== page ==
Raman says that despite the successes of our overseas published authors :
... these successes are just here and there. Sporadic. Intermittent. There's no pattern to suggest that things are different now. In any case, these are writers who live overseas (most of the time and make occasional visits to our shores to press skin with local readers to promote their books or to have face-time with their families), and are published there. Not here.Eric points to the need to put in place the right building blocks if you want publishing locally to thrive :
You need writers, literary agents, good editors and publishers and a reading public. When local works don't sell, publishers don't invest. After all, publishing is about ringgit and sen. About the bottom line. It's not about charity. Or, heaven forbid, the art of writing and the message delivered.(I wrote on this here.)
He points to the fact that although he receives manuscripts, few of them are of publishable quality. Most local publishers want almost-ready-to-print scripts and just don't have the resources to work with a writer closely on rewriting, so that the authors themselves must learn to self-edit and/or employ the services of a freelance editor.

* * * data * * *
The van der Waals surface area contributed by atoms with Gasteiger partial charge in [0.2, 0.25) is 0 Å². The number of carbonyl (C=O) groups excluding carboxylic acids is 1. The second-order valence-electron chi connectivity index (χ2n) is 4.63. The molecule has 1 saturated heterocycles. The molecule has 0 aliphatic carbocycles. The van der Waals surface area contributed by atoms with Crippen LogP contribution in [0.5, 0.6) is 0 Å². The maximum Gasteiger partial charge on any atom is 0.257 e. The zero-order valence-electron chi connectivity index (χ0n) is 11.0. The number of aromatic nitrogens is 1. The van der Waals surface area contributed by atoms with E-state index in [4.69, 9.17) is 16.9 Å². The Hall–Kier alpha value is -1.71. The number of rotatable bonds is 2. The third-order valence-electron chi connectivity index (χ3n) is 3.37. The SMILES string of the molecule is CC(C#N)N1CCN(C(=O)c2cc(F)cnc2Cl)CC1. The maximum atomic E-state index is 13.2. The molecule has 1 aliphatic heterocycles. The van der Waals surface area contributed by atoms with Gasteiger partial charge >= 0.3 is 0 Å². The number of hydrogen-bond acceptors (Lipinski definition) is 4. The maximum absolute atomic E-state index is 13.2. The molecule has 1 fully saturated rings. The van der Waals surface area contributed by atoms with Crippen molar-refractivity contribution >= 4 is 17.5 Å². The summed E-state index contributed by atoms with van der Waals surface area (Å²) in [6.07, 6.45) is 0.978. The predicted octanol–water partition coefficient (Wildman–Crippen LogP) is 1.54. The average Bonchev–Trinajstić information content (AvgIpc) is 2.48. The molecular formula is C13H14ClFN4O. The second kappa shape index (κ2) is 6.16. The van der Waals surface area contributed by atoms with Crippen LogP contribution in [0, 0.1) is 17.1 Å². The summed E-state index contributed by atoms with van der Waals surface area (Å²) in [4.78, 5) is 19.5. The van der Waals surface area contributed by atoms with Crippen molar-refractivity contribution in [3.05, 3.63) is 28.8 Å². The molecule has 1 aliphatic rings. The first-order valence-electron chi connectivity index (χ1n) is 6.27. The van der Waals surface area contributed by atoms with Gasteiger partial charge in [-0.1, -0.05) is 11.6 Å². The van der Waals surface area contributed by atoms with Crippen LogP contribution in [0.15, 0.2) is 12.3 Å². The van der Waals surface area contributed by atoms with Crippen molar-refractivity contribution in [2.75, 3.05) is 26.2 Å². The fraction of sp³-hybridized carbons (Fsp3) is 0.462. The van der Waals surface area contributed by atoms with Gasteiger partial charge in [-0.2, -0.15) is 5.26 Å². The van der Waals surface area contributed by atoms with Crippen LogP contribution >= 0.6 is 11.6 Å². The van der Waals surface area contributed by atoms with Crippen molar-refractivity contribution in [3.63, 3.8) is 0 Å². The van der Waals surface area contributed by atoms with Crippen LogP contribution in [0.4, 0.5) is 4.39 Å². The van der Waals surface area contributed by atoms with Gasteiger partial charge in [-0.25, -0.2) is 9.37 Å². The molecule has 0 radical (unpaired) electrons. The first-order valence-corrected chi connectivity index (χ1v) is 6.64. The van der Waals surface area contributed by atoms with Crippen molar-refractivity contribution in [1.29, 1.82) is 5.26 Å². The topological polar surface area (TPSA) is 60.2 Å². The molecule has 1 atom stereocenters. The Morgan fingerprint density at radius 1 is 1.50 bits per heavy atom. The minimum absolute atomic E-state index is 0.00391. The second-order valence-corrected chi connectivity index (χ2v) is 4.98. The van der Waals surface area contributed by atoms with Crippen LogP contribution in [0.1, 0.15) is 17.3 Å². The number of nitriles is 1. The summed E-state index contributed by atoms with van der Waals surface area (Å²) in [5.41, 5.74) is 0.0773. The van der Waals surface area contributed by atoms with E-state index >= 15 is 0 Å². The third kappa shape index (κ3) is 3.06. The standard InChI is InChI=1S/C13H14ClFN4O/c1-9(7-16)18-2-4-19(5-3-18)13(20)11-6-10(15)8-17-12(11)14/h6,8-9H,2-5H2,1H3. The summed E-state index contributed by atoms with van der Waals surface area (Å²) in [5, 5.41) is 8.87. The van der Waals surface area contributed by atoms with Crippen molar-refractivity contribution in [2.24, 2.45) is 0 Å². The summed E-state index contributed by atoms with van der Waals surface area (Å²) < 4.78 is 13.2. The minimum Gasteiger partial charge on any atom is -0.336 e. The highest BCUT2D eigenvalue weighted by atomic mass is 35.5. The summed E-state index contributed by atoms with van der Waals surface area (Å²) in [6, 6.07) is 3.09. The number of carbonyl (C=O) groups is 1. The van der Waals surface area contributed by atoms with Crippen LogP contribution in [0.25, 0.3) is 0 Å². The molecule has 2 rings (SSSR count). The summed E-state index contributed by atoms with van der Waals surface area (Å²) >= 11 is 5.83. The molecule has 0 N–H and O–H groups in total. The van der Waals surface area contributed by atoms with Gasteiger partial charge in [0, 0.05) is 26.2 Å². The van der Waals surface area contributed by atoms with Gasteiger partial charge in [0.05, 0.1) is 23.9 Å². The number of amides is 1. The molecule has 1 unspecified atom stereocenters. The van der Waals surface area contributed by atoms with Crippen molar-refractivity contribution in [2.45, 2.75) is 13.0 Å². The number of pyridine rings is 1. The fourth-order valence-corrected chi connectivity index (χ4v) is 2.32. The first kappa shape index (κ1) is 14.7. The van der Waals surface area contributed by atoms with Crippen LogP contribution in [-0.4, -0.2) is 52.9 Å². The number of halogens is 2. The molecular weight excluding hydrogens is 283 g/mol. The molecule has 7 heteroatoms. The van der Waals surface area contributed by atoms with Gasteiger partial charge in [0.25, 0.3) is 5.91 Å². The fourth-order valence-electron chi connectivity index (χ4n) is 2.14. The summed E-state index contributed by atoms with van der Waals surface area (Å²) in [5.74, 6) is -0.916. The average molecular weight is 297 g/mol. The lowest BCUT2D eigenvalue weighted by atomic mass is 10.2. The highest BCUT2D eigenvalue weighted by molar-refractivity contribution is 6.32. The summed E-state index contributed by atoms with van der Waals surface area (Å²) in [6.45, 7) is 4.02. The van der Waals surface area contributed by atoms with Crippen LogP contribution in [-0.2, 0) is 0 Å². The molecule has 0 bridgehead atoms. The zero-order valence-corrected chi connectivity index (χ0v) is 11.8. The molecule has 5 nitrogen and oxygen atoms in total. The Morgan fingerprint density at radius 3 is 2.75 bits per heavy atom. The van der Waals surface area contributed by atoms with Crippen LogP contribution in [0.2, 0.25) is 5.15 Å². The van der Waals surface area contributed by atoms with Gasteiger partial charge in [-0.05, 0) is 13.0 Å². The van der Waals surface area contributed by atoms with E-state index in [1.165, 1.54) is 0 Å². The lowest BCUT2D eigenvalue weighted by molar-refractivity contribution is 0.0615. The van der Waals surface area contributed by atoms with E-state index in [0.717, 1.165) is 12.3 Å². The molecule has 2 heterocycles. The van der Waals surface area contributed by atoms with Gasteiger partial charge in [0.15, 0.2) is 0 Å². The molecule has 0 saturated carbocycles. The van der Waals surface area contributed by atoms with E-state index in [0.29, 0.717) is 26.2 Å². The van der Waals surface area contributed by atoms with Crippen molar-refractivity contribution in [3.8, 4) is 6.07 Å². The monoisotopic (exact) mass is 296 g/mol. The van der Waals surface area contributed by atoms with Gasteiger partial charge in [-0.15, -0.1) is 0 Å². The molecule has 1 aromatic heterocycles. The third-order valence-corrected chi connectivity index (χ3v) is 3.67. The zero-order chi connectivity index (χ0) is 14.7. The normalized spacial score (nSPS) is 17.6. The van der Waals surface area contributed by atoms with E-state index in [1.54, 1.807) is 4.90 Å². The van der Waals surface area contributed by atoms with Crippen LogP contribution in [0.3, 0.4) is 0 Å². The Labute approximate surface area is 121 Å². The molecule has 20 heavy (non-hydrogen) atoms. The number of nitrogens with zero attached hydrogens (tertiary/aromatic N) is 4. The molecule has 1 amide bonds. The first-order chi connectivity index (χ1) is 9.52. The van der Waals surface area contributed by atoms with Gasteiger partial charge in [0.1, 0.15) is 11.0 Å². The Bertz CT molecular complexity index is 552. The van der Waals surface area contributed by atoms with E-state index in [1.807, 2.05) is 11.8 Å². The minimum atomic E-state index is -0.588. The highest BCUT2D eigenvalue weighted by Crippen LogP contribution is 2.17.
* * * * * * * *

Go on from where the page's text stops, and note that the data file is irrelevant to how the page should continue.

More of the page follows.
Raman talks about how :
There are thousands of stories that tell us who we are as Malaysians ... They need to be told. They need to be written. But we don't have enough writers. We don't have enough people writing. We need stories about ourselves. Our history.and how his approach is not to find new writing but to nurture a group of writers and bring them up to publishable standard, as he did with the three authors of News from Home.
I must say that overall, I found the article more negative than it needed to be. There is plenty wrong, plenty that isn't happening yet, but I believe that things are improving, albeit slowly, and both Eric and Raman (among others) are playing a very necessary part in all that.
And despite what Raman says (I think he's unfairly dismissive) one of the biggest shots in the arm our local writing community has had is seeing other Malaysians doing so well on the international stage.
These authors too are major encouragers of local writers, sharing their thoughts about writing through articles for magazines and blog posts, and taking part in local writer events including Readings@Seksan. Perhaps the most important contribution they've made is to show Malaysian writers "Look this is possible" ... and of course they set the standard.
Nope, I won't be pessimistic yet.